A perfect example would be just last November, Bitcoin’s value plummeted by 20% after Bitcoin Cash entered the market promising faster transactions. While the drop didn’t last long, and Bitcoin continued to soar since then, situations like this could arise in the future. If the issue isn’t mitigated quickly, investors may find yourself losing millions overnight.
Cryptocurrencies depend on the technology of blockchain — a digital public ledger available where each cryptocurrency transaction is recorded. Once a transaction has been verified and a block is added to the chain, it cannot be changed or tampered with. All confirmed transactions cannot be undone. This makes transactions of cryptocurrency very safe. Or so people think.
According to Harvard Business Review, since the blockchains are decentralized and available to the public, it has led to the proliferation in the black market. Since “mining”, or the process of decrypting computational puzzles for bitcoins, is energy consuming, many have started operating in countries that offer cheap electricity.
“Leading to network centralization and the possibility of collusion, and making the network vulnerable to changes in policy on electricity subsidies,” the article revealed.
Fortune also noted that, “some commentators believe traditional currencies could someday adopt blockchain-like characteristics, which would cut into cryptocurrencies’ mainstream acceptance—potentially crushing their value.”
Aside from the blockchain technology’s safety, there is also the safety from third-party services that offer support for cryptocurrency. Just this week, cryptocurrency mining marketplace NiceHash announced that their payment system has been hacked resulting in the loss of over US$64 million worth of Bitcoins. This is not the first time a heist has been done on digital currency services, as over US$15 billion worth of coins have been stolen over the course of six years.
“More than 980,000 bitcoins have been stolen from exchanges, which would be worth more than [US]$15 billion at current exchange rates. Few have been recovered, leaving some investors without any compensation,” Reuters reported.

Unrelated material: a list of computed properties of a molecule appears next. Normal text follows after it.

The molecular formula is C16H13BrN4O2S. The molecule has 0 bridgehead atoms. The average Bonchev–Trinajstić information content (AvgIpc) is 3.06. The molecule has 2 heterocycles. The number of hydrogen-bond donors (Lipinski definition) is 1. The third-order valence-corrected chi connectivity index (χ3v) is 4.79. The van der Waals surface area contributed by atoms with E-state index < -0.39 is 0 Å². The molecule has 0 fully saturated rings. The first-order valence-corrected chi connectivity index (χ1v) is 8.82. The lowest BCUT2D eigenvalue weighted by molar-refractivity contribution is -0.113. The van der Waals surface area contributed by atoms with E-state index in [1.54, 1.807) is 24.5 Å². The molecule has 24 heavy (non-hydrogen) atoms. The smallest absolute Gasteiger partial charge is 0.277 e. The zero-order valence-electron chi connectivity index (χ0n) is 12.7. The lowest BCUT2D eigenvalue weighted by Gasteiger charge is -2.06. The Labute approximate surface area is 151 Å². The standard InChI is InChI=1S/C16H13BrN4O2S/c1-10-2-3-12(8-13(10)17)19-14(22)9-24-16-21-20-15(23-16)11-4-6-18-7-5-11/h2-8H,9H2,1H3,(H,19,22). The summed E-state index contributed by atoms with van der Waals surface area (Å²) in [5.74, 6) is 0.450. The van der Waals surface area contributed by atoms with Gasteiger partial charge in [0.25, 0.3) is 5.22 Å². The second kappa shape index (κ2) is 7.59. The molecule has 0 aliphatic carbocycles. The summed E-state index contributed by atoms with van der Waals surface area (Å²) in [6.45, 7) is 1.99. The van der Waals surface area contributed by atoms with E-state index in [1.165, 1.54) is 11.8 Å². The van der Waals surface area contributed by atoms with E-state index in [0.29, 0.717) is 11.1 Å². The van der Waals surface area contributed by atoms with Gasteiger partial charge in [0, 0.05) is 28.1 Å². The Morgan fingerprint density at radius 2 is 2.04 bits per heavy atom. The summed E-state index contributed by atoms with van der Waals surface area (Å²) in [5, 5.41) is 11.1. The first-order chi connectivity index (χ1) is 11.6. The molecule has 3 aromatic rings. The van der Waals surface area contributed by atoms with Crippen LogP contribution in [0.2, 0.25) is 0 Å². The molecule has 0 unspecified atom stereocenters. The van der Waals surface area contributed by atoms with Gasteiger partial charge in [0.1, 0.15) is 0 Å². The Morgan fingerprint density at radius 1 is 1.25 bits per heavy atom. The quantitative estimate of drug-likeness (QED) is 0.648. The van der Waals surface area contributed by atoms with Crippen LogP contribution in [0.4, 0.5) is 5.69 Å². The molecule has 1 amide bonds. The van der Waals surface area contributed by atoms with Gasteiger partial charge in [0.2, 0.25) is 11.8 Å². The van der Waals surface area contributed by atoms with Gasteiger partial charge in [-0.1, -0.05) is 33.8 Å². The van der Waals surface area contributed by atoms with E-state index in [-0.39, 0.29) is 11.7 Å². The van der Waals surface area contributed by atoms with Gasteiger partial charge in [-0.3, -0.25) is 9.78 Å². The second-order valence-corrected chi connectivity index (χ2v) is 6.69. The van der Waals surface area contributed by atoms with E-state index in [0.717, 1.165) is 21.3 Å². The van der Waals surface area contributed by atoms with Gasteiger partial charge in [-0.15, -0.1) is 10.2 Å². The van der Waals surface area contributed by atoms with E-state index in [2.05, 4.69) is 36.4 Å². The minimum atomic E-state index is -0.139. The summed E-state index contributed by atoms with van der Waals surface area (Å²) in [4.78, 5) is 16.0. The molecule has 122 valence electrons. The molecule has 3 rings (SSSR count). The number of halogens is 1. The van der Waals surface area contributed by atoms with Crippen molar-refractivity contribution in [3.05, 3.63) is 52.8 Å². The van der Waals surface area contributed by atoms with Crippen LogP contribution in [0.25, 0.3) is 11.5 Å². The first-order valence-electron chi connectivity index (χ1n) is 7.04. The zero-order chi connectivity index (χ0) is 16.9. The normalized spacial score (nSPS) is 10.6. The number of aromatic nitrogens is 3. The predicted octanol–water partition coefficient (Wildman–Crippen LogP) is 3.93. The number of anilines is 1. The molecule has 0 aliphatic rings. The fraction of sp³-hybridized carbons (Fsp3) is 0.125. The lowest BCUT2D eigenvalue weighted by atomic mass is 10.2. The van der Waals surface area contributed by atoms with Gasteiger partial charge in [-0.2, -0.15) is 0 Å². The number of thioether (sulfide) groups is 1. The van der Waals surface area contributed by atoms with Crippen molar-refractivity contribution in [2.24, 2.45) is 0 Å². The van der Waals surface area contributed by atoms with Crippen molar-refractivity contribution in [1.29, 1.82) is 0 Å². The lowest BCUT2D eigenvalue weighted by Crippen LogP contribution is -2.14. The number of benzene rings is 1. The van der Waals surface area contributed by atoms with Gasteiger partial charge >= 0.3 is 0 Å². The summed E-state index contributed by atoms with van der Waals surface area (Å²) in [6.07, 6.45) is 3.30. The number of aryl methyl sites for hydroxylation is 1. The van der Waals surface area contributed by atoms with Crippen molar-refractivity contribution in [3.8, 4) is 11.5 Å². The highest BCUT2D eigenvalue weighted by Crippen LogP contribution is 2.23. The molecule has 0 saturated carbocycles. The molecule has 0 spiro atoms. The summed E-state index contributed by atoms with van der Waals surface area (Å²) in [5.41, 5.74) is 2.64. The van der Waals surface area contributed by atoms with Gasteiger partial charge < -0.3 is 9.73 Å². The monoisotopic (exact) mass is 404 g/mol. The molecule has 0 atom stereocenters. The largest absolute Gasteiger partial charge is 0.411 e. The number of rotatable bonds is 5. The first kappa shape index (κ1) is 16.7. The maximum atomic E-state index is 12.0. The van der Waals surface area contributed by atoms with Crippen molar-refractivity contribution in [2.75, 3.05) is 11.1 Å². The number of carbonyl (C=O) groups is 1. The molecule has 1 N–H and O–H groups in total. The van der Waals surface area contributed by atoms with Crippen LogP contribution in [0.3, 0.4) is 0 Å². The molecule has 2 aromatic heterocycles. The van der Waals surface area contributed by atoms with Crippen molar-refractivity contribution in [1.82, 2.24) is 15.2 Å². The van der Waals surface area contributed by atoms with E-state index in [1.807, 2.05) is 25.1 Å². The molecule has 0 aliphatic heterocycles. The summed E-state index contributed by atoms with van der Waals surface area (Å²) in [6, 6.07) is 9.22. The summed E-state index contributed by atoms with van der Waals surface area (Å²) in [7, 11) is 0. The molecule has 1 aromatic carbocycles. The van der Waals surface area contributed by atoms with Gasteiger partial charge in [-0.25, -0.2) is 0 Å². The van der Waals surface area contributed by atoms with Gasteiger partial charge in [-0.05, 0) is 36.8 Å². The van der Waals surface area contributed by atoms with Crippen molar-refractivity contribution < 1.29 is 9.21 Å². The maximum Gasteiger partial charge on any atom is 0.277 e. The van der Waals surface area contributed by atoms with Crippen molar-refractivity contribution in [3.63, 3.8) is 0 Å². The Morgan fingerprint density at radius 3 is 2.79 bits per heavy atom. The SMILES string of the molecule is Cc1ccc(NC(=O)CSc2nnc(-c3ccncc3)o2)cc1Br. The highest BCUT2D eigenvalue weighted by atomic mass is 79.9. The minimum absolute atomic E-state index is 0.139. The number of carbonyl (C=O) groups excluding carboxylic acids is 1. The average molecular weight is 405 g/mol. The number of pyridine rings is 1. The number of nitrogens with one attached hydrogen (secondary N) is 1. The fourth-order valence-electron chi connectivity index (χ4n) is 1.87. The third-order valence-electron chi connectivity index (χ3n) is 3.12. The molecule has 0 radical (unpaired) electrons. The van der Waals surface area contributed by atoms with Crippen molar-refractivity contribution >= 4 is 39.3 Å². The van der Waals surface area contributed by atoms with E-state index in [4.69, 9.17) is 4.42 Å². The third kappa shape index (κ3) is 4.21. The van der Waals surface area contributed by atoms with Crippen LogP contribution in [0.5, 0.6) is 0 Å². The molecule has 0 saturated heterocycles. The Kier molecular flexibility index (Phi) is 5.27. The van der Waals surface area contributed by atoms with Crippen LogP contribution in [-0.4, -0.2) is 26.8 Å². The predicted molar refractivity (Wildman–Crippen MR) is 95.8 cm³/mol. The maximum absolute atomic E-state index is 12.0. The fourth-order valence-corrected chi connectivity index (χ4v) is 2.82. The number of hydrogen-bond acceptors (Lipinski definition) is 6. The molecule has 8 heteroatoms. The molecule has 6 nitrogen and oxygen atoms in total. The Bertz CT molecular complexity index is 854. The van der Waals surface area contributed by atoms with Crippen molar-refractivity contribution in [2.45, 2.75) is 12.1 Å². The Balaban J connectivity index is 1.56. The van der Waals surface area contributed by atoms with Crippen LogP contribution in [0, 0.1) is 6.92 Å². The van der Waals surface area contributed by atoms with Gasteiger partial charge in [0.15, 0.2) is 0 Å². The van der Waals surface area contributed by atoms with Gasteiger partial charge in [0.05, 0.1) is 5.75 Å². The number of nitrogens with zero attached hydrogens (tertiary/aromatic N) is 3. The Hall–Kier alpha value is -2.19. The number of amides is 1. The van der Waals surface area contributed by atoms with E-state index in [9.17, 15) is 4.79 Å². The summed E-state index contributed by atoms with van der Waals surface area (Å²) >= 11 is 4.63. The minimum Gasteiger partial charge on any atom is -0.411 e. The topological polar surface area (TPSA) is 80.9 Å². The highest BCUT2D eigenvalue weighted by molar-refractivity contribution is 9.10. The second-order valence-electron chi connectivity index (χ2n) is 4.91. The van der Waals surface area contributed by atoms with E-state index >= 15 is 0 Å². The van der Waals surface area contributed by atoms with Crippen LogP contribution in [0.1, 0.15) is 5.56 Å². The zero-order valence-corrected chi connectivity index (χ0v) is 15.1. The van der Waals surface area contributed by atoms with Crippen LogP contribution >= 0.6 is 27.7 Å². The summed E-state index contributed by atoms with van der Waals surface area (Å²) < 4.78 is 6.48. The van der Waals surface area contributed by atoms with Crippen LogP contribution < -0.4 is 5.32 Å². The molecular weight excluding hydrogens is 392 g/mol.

Are there cryptocurrency success stories?
When the then unknown (and still unknown) Satoshi Nakamoto announced the Bitcoin in 2009, it was met with cynicism by the wide public. Most didn’t know what it was, while the rest thought it was bound to fail one way or another.
Fast forward to eight years later, and while the road might have been rough, cryptocurrency —specifically Nakamoto’s — is on the rise and is currently at an all-time high. Moreover, the cryptocurrency has just crowned its first billionaires.
Earlier this month, with prices jumping to US$11,500 a coin, Cameron and Tyler Winklevoss were unofficially proclaimed as digital billionaires. The twins who rose to fame after claiming that the Facebook idea was stolen from them by Mark Zuckerberg have become Bitcoin kings. After investing US$11 million in April 2013, when Bitcoin was at US$120 a coin, their combined Bitcoin value is now over US$1 billion with the per-coin value now at over US$18,000. An outstanding return on investment after just four years.
Early Bitcoin investor Roger Ver is also a digital billionaire. According to CNBC, the investor dubbed as “Bitcoin Jesus” bought 300,000 bitcoins early in the currency’s lifespan. With a value of US$18,000 a coin, Ver’s value is now at about US$5.4 billion.
Cryptocurrency may be a rising trend in investment but the risks are enormous as well.
As entrepreneur and Dallas Mavericks owner Mark Cuban would put it, “If you’re a true adventurer and you really want to throw the Hail Mary, you might take 10% [of your savings] and put it in bitcoin or ethereum. But, if you do that, you’ve got to pretend you’ve already lost your money.”
Editor’s note: e27 publishes relevant guest contributions from the community. Share your honest opinions and expert knowledge by submitting your content here.
Featured Image Copyright: 123RF